Fiction Feature – The Jump

A girl stands on the shore of a lake.

“I can think of a million reasons not to do it. Last summer, when my little brother Joshua was nine, he pushed me in because I was taking so long. It was annoying him. My mom was reading her book on the beach, and she kept telling me to just jump in before someone pushed me in. What a dumb thing to say. Obviously Joshua thinks it’s hilarious and does it. Dad made him say sorry, but secretly I think Dad was glad Josh got me in. He didn’t see what the big deal was. But the thing is, it’s a cold lake and there’s weeds at the bottom that slime against your legs. I was happy playing Frisbee in the shallow water. But stupid Josh got hot and decided to go in.

And it’s cold today. We just got back from groceries and mom thinks I’m in the hammock reading Archie’s, but I wanted to come down here and see if I couldn’t just go in myself. I’m not a baby. I probably should have asked first, but I didn’t want anybody here bothering me. Besides I’m a really good swimmer. I raced Lily in her pool yesterday, and I don’t want to brag, but I beat her by a full 30 seconds.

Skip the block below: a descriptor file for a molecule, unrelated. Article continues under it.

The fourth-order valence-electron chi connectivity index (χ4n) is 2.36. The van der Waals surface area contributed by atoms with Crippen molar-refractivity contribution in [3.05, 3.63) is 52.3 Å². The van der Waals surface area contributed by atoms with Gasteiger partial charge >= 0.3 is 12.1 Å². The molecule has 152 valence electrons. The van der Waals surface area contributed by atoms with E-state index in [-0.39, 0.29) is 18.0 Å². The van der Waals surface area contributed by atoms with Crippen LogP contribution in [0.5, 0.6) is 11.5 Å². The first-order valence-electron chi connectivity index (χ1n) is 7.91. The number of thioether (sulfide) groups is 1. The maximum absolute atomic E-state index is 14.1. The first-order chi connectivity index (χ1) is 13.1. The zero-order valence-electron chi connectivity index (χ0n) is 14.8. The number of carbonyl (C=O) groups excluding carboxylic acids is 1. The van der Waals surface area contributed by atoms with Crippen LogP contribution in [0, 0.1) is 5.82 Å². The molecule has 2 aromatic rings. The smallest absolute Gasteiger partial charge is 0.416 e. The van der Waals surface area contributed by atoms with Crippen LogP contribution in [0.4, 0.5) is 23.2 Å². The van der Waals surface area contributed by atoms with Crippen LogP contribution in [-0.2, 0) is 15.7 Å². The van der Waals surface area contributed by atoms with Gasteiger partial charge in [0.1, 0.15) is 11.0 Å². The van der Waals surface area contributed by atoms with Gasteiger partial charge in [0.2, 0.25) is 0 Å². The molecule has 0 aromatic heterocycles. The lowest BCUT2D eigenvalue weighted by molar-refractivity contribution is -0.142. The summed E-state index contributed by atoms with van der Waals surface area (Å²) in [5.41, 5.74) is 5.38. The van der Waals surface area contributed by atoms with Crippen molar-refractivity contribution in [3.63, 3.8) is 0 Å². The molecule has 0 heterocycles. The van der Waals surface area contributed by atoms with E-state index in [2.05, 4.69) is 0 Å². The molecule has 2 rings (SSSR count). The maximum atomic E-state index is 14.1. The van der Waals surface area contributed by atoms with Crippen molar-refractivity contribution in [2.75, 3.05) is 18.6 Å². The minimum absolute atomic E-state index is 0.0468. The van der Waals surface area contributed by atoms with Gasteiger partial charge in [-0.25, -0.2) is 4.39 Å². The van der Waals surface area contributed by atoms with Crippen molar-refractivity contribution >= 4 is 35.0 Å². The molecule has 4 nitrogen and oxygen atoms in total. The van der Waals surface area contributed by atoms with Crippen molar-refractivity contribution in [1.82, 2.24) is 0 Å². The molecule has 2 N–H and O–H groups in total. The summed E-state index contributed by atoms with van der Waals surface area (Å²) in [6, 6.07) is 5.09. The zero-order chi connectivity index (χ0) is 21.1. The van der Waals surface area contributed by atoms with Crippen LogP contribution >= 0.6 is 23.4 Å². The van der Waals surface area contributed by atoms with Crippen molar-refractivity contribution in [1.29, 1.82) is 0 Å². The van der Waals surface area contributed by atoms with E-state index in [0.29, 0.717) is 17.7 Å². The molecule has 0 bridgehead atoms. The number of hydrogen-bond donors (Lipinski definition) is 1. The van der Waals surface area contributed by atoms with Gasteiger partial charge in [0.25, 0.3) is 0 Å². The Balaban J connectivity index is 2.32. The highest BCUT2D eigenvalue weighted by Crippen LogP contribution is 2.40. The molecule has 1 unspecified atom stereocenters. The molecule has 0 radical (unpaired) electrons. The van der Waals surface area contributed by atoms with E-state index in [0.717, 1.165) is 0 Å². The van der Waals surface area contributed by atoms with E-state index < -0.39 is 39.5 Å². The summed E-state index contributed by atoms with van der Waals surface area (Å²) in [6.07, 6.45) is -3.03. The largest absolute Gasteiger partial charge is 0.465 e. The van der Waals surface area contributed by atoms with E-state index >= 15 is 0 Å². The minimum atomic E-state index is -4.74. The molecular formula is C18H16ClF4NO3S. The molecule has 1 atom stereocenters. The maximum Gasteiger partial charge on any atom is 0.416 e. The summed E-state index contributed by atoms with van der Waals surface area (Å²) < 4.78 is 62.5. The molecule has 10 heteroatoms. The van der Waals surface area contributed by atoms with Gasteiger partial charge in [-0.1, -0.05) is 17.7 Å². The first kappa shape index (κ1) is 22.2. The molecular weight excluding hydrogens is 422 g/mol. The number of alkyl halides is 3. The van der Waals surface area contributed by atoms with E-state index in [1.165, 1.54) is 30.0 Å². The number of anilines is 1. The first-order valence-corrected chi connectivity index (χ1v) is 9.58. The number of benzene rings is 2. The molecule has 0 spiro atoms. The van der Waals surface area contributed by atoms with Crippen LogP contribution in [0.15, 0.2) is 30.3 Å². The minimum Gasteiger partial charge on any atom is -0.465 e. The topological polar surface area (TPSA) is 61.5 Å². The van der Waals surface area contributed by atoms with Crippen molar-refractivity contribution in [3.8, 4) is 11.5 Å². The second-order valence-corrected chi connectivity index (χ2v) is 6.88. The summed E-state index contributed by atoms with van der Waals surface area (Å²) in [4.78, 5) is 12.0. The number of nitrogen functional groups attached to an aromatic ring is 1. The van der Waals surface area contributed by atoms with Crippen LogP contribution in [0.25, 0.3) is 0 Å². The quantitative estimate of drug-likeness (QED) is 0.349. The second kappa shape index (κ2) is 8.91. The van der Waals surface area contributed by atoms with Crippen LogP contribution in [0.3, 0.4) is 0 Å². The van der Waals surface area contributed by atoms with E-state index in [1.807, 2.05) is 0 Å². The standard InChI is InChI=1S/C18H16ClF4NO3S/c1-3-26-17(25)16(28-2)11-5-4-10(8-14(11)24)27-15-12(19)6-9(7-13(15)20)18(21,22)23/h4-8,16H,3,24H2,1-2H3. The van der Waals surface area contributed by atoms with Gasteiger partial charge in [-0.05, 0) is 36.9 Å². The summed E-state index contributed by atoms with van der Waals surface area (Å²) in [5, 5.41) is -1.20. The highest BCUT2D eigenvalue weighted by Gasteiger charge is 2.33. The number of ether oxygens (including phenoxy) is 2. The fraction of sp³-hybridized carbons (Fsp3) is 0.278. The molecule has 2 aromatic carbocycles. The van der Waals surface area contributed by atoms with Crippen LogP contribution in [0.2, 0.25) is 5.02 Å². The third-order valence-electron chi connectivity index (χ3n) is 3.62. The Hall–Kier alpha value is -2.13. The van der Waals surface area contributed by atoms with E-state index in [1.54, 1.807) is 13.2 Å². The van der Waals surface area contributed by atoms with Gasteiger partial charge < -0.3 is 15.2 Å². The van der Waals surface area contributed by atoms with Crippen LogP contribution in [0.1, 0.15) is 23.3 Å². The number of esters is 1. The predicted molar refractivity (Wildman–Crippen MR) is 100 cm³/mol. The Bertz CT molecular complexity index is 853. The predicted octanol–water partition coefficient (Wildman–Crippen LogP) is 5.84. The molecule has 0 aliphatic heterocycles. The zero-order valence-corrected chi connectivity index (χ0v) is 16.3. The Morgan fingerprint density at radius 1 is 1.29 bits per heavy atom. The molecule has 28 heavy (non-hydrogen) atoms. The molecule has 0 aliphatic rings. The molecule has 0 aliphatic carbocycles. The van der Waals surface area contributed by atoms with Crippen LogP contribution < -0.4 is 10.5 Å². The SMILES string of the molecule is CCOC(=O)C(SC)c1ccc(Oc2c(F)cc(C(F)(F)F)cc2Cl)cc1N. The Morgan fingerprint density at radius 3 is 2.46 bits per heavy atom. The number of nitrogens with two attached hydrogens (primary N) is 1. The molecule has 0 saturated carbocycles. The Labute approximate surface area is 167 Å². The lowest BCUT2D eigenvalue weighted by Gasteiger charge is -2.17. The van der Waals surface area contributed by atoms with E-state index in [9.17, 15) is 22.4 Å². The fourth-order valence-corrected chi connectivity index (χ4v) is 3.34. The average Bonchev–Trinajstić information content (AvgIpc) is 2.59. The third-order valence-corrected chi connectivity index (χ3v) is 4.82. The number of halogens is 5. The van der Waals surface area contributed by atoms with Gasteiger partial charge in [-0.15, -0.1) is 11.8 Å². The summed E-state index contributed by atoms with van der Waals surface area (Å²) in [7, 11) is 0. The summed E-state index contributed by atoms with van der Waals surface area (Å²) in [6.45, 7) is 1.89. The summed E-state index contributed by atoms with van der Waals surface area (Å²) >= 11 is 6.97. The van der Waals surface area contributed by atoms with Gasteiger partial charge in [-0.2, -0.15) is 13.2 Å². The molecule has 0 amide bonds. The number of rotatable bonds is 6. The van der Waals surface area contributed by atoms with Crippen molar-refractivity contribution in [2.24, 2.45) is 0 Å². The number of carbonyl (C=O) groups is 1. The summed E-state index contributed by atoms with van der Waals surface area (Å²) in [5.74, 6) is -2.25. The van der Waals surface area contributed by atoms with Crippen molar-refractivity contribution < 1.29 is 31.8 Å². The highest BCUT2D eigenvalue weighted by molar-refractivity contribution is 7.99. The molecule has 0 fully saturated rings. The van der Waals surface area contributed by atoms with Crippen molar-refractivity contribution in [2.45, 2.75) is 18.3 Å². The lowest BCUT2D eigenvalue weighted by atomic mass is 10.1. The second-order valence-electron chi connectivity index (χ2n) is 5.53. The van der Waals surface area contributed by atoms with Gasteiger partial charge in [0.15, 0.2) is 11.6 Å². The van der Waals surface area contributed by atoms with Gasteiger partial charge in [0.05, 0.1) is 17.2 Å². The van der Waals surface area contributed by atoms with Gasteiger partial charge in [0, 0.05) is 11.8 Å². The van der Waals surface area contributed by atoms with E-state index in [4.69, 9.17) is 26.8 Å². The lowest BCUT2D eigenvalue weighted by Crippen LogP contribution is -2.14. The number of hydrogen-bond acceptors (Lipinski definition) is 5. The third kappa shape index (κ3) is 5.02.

The worst part is getting out. Eventually, I’ll have to get out, and the wind will come up, and the sun will go behind that cloud at just the wrong time, and I’ll freeze.

Fine, I’ll just put my toe in and then decide. Five minutes ago, when I was walking down here, I said to myself I would just dive right in, head first, like that old lady this morning. But I knew I’d do this. She walked out of her back door, towel strung around her neck, and marched on down her dock and dove in. She didn’t hesitant for a moment. And I know it was cold, because when she surfaced, she let out that little yelp we all make when we first feel the touch of cold water, when it hits your lungs. But it didn’t stop her, not her. She left the comfort of her warm bed to get into the freezing cold lake. She just did it. Just jumped, like the no-big-deal that it is.

If I just stand here, the water lapping up against my shins, it’s not so bad. I’m glad Josh isn’t here to see me still standing here.

I’m taking too long. Mom will check on me or she’ll see me standing here and be mad I didn’t tell her where I was.

Why am I standing here? This is so like me. Just to wait here. Just to stand here and wait, undecided, waiting. So what then? I won’t go. I don’t have to. I’ll go back. Oh, just jump in! Swim! It’s just water! I can’t stand here my whole life, squeezing sand between my toes, feel the water getting colder, to talk myself out of not goi-”